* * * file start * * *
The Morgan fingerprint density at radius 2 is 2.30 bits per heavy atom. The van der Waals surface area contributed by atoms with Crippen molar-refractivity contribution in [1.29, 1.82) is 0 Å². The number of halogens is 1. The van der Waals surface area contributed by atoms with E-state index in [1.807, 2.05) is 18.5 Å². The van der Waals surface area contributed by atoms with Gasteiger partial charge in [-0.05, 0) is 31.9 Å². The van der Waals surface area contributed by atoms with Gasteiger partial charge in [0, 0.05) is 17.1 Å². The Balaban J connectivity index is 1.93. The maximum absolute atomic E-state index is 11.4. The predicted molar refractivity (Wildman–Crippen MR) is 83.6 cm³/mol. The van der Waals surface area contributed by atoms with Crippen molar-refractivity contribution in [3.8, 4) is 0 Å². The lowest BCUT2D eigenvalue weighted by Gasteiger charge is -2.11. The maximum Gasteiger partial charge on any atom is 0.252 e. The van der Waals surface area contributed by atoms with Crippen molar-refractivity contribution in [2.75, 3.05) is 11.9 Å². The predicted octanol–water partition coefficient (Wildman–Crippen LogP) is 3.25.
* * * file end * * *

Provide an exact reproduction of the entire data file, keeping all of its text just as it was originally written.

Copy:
The Morgan fingerprint density at radius 2 is 2.30 bits per heavy atom. The van der Waals surface area contributed by atoms with Crippen molar-refractivity contribution in [1.29, 1.82) is 0 Å². The number of halogens is 1. The van der Waals surface area contributed by atoms with E-state index in [1.807, 2.05) is 18.5 Å². The van der Waals surface area contributed by atoms with Gasteiger partial charge in [-0.05, 0) is 31.9 Å². The van der Waals surface area contributed by atoms with Gasteiger partial charge in [0, 0.05) is 17.1 Å². The Balaban J connectivity index is 1.93. The maximum absolute atomic E-state index is 11.4. The predicted molar refractivity (Wildman–Crippen MR) is 83.6 cm³/mol. The van der Waals surface area contributed by atoms with Crippen molar-refractivity contribution in [3.8, 4) is 0 Å². The lowest BCUT2D eigenvalue weighted by Gasteiger charge is -2.11. The maximum Gasteiger partial charge on any atom is 0.252 e. The van der Waals surface area contributed by atoms with Crippen molar-refractivity contribution in [2.75, 3.05) is 11.9 Å². The predicted octanol–water partition coefficient (Wildman–Crippen LogP) is 3.25.